Grain production to reach record levels in 2013, says FAO


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Wheat harvests are set to approach the record levels seen in 2011, the FAO predicts
Wheat harvests are set to approach the record levels seen in 2011, the FAO predicts

Related tags Wheat production United states Wheat Cereal Fao

The Food and Agriculture Organization (FAO) has said that grain harvests are set to reach record levels in 2013, and wheat production is forecast to recover from last year’s reduced level.

According to the FAO’s Cereal Supply and Demand Brief for May, the predicted wheat harvest for 2013 is 695m tonnes, up 5.4% from last year’s harvest, and just 6m tonnes short of 2011’s historical high.

Russian wheat production, which was hit by drought last year, is expected to recover sharply in 2013, up more than 45% on last year’s harvest to reach about 55m tonnes. The European Union – the world’s biggest producing region for wheat – is set to increase production 5.5% to 138m tonnes, while US wheat production is predicted to fall 9.4% due to drought at planting time and further losses due to frost.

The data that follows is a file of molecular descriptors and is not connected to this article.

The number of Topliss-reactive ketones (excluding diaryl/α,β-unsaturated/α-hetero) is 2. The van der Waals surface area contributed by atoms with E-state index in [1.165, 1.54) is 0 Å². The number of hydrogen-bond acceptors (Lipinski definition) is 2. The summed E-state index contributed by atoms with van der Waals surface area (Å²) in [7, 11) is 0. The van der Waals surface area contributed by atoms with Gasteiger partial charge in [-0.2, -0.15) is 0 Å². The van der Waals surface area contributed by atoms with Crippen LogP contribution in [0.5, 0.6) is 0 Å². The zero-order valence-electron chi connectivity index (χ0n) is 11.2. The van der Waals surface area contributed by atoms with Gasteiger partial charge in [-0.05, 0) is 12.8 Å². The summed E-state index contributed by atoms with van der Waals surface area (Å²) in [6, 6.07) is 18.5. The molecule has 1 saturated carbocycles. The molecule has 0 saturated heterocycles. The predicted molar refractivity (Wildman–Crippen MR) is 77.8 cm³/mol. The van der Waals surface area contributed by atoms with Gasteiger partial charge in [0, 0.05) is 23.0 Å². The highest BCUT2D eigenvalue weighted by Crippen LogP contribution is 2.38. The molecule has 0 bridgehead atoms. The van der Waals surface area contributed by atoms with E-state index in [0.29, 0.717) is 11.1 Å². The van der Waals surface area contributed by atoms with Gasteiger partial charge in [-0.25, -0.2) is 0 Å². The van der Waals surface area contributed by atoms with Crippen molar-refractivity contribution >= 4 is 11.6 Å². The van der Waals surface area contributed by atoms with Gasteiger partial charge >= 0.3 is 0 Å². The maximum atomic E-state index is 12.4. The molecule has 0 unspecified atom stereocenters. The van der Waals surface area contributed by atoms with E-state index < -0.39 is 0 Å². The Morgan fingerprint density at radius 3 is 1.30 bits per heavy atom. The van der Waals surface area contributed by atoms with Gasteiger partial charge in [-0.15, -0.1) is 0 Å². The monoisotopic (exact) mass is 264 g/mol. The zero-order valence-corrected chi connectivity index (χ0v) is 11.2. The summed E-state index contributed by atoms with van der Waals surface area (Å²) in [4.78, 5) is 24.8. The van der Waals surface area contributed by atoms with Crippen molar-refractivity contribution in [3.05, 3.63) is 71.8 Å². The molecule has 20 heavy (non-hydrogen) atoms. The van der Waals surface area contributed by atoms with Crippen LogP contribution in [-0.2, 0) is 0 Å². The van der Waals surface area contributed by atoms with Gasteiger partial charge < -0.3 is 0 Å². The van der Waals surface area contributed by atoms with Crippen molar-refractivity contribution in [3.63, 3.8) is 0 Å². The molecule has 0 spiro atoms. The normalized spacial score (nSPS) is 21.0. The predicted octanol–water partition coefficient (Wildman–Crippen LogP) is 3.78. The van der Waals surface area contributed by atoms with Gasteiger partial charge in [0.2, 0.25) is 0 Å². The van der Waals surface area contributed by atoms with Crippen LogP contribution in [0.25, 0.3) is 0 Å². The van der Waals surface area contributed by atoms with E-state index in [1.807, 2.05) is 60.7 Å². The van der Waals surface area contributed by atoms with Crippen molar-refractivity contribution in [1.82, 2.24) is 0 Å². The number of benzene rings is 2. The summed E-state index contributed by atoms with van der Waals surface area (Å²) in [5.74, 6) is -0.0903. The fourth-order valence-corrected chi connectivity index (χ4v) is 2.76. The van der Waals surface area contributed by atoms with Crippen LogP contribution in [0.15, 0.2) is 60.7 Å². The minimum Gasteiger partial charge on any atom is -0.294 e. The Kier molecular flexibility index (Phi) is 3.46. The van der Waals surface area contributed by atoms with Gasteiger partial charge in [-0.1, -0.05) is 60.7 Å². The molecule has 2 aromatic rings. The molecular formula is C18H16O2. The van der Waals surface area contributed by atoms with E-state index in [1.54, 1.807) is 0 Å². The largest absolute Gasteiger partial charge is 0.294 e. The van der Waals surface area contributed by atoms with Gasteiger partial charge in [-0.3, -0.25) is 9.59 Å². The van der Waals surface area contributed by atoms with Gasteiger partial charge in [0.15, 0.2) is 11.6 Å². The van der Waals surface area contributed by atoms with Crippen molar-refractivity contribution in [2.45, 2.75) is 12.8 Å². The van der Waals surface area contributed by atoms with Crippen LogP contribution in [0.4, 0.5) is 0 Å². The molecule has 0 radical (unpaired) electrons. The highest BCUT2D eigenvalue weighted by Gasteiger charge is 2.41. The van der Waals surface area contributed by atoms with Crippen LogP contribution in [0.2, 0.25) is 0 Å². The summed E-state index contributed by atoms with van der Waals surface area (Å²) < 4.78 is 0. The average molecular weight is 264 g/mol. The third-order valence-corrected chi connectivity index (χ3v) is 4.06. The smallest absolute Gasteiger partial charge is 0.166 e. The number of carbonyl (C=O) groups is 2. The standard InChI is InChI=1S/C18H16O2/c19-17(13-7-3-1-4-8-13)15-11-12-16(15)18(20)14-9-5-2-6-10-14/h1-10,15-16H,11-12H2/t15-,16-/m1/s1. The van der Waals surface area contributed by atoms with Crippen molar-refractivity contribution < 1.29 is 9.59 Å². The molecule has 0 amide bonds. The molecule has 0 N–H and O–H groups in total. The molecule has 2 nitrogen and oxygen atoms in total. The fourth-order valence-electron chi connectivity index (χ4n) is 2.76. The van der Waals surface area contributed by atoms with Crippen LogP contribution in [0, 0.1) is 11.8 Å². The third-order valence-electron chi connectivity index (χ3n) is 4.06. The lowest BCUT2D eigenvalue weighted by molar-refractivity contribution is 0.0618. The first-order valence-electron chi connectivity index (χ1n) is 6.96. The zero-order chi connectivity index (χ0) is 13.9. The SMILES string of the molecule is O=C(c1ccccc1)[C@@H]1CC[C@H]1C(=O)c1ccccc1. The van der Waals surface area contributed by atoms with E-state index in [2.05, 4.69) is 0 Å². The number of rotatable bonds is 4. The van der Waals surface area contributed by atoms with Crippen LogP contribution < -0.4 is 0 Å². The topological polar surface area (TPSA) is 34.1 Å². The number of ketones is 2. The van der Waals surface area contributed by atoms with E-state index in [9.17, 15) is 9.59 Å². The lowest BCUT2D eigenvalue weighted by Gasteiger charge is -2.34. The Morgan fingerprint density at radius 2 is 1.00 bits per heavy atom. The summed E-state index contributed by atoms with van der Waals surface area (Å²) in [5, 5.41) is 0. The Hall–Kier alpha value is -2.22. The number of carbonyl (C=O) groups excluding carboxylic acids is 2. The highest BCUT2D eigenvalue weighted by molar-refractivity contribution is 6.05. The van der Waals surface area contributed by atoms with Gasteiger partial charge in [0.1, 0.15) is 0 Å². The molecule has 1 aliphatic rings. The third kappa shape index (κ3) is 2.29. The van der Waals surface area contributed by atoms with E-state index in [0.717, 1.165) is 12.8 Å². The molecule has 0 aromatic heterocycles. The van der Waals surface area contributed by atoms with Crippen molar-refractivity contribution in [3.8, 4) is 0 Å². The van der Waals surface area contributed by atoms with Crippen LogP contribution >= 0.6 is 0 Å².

While wheat use is expected to reach a record high in the United States this year, total global use is predicted to fall 1.6% compared to the previous season, mainly on account of lower feed use of wheat in China and the EU.

US maize plantings highest in 77 years

Meanwhile, coarse grains are set for a record-beating year, with the FAO forecast standing at 1.27m tonnes – up 9.3% on last year, and well above the previous high of 1.17m tonnes produced in 2011. Maize is expected to account for the vast majority of the harvest, at about 960m tonnes, up 10% on last year, with about 45% of the total coarse cereal used destined for food.

“Good crops are already being harvested in some Southern Hemisphere producing countries but the bulk of the increase is anticipated in the United States, the world’s largest producer, where maize plantings are forecast to reach their highest level since 1936,”​ the FAO said.

World rice production is also expected to increase, assuming a return to more normal weather patterns in Asia, with particularly large increases predicted for India and Indonesia.

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